The Oxford Companion to Fairy Tales is yet another Zipes title ending up on this month's library essentials list. But this one shouldn't be a surprise to anyone. I remember preordering this one in 2000, eager to see within its pages. I was quite happy with it and still am.
This is a fun browsing book since many of the entries are rather esoteric, rare and not commonly thought of. However, there are several entries one might expect that are missing, so it's not a perfect reference book. I also think the publishing constraints of page number allowance and time probably hindered it. I could go into a long discussion of what is missing and what isn't--missing names that have had more of an impact than some of the names that appear within, for example--but I really don't want to go there because I do highly recommend the book and accept it as is. And, honestly, the unusual names help me more because I am not as familiar with them. I know the big names, so it's a fine resource for me. It's the more obscure that I tend to forget or never knew.
Worth the price of admission alone is the article on approaches to fairy tale studies found under "Approaches to the Literary Fairy Tale," not a listing one would first imagine consulting this book to find. It lists and discusses the most popular approaches including (1) Folkloricist, (2) Structuralism (Propp), (3) Literary (Luthi), (4) Psychoanalysis: Jungian and Freudian, (5) Historicist, Sociological and Ideological, and (6) Feminist. This is a great place to get an overview of the various approaches to studying the fairy tale, all of which I have tried to address in some way on the SurLaLune main site. I tend to gather my favorite parts from all of those approaches myself. I probably should do a week or even month on the blog about folklore approaches although this library essentials month is offering up many of the important titles in these approaches.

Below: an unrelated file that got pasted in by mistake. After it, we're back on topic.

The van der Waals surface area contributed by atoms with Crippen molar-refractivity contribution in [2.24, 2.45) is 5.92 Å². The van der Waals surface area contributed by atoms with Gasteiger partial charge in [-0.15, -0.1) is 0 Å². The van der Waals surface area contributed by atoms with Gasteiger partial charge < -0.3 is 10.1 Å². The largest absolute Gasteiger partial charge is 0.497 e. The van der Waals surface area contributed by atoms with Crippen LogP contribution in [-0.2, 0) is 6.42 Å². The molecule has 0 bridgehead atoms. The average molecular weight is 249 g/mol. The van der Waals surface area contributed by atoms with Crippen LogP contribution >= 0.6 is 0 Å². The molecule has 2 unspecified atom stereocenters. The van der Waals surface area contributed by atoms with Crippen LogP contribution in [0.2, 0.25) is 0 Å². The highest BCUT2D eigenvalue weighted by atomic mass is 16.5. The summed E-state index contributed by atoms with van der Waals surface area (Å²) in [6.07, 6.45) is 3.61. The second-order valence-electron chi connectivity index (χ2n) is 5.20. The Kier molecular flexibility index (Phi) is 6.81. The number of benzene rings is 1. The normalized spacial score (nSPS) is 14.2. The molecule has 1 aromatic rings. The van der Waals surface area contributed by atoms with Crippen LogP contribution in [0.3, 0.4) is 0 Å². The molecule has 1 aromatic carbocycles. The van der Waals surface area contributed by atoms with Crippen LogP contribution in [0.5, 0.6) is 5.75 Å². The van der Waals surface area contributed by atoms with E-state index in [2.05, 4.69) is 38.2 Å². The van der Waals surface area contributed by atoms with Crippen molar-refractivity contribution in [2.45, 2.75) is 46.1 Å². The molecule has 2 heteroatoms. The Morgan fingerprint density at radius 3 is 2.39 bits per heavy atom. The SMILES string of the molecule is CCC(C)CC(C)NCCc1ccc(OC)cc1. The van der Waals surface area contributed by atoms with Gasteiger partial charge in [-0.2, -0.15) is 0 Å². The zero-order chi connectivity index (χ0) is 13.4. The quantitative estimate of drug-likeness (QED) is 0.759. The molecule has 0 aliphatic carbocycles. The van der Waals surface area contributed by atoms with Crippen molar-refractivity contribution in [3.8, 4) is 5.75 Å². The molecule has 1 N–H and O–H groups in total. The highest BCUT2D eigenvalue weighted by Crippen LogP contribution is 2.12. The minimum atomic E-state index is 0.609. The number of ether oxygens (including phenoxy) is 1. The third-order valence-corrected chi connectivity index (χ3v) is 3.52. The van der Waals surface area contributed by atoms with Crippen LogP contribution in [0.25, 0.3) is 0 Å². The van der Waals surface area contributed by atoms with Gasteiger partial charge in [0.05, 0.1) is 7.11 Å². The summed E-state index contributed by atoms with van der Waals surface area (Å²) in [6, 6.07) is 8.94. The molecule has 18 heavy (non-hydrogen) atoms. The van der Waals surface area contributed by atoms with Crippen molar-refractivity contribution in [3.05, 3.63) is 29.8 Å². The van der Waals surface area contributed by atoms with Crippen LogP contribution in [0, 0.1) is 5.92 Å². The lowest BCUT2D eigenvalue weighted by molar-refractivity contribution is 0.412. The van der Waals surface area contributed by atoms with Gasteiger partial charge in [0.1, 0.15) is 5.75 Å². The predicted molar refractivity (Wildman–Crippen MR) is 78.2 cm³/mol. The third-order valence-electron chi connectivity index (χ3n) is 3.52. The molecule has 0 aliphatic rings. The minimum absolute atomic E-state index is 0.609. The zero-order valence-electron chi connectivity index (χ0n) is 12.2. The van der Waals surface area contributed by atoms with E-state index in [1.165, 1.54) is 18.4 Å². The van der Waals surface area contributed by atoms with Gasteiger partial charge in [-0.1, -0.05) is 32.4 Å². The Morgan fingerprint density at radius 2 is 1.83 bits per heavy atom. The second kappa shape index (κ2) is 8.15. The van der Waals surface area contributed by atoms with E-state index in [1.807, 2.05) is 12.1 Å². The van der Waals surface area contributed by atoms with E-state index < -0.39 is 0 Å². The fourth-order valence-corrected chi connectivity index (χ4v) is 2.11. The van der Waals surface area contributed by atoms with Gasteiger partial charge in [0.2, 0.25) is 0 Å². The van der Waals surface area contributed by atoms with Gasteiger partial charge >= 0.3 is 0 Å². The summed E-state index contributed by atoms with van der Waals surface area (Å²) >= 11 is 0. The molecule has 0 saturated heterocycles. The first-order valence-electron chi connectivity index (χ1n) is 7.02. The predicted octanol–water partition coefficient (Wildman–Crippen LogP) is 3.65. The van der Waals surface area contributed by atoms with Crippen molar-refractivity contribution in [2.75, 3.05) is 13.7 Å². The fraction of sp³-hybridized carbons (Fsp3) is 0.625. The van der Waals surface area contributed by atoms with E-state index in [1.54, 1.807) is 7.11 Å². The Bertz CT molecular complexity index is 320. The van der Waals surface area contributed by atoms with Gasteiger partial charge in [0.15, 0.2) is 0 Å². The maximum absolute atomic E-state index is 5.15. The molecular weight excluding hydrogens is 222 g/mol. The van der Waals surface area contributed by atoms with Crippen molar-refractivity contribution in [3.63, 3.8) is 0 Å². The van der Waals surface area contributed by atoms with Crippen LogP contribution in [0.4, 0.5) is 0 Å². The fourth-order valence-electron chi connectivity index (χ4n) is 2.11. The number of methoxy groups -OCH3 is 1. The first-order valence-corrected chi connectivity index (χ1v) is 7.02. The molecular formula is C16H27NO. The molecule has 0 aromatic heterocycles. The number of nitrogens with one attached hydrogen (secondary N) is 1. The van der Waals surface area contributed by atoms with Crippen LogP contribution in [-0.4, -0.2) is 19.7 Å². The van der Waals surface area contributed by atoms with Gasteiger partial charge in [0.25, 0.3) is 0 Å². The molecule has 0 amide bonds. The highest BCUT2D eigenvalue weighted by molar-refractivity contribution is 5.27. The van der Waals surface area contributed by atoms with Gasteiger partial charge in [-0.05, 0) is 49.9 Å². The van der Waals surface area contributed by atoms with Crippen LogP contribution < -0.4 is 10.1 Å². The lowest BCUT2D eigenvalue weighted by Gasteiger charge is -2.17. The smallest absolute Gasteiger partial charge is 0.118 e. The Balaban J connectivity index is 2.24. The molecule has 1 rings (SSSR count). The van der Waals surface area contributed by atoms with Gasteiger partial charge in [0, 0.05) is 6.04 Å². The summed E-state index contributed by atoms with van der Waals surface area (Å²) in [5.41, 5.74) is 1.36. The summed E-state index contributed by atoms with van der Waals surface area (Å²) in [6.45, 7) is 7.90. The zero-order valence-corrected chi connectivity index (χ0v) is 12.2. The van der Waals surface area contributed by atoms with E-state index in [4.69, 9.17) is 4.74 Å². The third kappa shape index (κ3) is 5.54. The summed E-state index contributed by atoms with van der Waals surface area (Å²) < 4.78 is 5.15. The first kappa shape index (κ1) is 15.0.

Book description from the publisher:
From its ancient roots in the oral tradition to the postmodernist reworkings of the present day, the fairy tale has retained its powerful hold over the cultural imagination of Europe and North America. Now The Oxford Companion to Fairy Tales provides the first authoritative reference source for this complex, captivating genre.
With more than 800 entries written by a team of 67 specialists from around the world, the Companion offers an illuminating look at the classic tales themselves, both ancient and modern, from Jack and Jill and Cinderella to Alice in Wonderland and the Wizard of Oz. The contributors also profile the writers who wrote or reworked these luminous tales, as well as the illustrators, film-makers, choreographers, and composers who have been involved with creating or interpreting them. The Companion also covers such related topics as film, art, opera, ballet, music, even advertising. An introductory overview by Jack Zipes sets the subject in its historical and literary context, and special survey articles explore the development of the fairy-tale tradition in individual countries, focusing particularly on the European and North American traditions. The volume includes a detailed bibliography, to aid in further research into this fascinating topic.
Strikingly illustrated with 70 beautiful pictures, from early engravings to 20th-century film stills, this is an essential companion for everyone who loves fairy tales and storytelling.